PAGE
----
Many different viruses utilize cytoplasmic dynein to facilitate their directed movement towards the MTOC during the initial establishment of infection (Dohner et al, 2005; Greber and Way, 2006; Radtke et al, 2006; Ward, 2011). These include adenovirus, the α herpes viruses—herpes simplex virus (HSV1) and pseudorabies virus (PrV) and the retrovirus—human immunodeficiency virus type 1 (HIV‐1). When examined collectively, these viruses nicely illustrate the variation in our knowledge of the molecular link between the virus and the dynein motor complex. They also highlight some of the issues that have arisen when attempting to determine these interactions. For adenovirus, an authentic link involving a direct interaction between motor subunits and the incoming viral capsid has been defined (Bremner et al, 2009). In contrast, for HSV1 exceptional biochemical evidence exists for the direct recruitment of dynein but as yet no specific viral receptor(s) has been identified (Radtke et al, 2010). In the case of HIV‐1, inhibition of dynein activity abrogates viral transport towards the nucleus during the early stages of infection (McDonald et al, 2002). Nevertheless, it remains to be established whether the virus actually recruits dynein during the establishment of infection.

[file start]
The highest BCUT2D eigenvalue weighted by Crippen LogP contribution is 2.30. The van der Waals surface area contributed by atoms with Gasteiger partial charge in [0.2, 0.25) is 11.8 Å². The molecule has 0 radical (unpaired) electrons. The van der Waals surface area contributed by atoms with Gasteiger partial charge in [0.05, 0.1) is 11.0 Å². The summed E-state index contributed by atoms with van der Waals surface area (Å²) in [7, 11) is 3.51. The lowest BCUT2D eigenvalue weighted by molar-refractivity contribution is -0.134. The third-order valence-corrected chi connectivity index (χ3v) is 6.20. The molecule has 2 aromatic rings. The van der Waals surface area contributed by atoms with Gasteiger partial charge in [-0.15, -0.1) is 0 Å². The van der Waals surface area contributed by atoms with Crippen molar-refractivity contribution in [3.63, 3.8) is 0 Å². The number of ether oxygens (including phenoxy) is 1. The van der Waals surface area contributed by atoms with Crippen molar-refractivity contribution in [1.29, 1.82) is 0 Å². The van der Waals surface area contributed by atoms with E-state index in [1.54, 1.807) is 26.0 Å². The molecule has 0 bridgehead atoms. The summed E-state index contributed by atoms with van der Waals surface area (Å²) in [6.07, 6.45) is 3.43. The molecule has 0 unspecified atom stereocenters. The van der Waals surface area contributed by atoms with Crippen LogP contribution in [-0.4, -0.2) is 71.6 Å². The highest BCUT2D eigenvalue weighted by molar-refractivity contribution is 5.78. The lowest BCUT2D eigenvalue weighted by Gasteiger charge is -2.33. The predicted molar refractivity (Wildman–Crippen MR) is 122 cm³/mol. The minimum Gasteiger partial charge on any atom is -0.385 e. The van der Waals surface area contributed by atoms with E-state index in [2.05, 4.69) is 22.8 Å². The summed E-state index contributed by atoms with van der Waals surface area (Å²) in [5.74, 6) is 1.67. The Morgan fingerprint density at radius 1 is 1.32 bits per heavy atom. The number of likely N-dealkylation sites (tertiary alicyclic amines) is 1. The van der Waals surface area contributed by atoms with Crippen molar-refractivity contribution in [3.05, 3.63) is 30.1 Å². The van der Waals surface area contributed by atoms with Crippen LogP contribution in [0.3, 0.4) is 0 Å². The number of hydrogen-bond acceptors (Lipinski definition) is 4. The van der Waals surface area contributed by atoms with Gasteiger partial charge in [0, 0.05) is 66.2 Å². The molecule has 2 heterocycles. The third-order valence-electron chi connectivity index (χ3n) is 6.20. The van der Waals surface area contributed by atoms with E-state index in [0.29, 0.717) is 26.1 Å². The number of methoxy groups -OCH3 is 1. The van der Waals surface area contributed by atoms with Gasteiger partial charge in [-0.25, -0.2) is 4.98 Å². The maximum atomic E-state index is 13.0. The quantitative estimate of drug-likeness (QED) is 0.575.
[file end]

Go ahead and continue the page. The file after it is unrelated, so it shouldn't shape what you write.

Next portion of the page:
Hexon mediated recruitment of dynein to adenovirus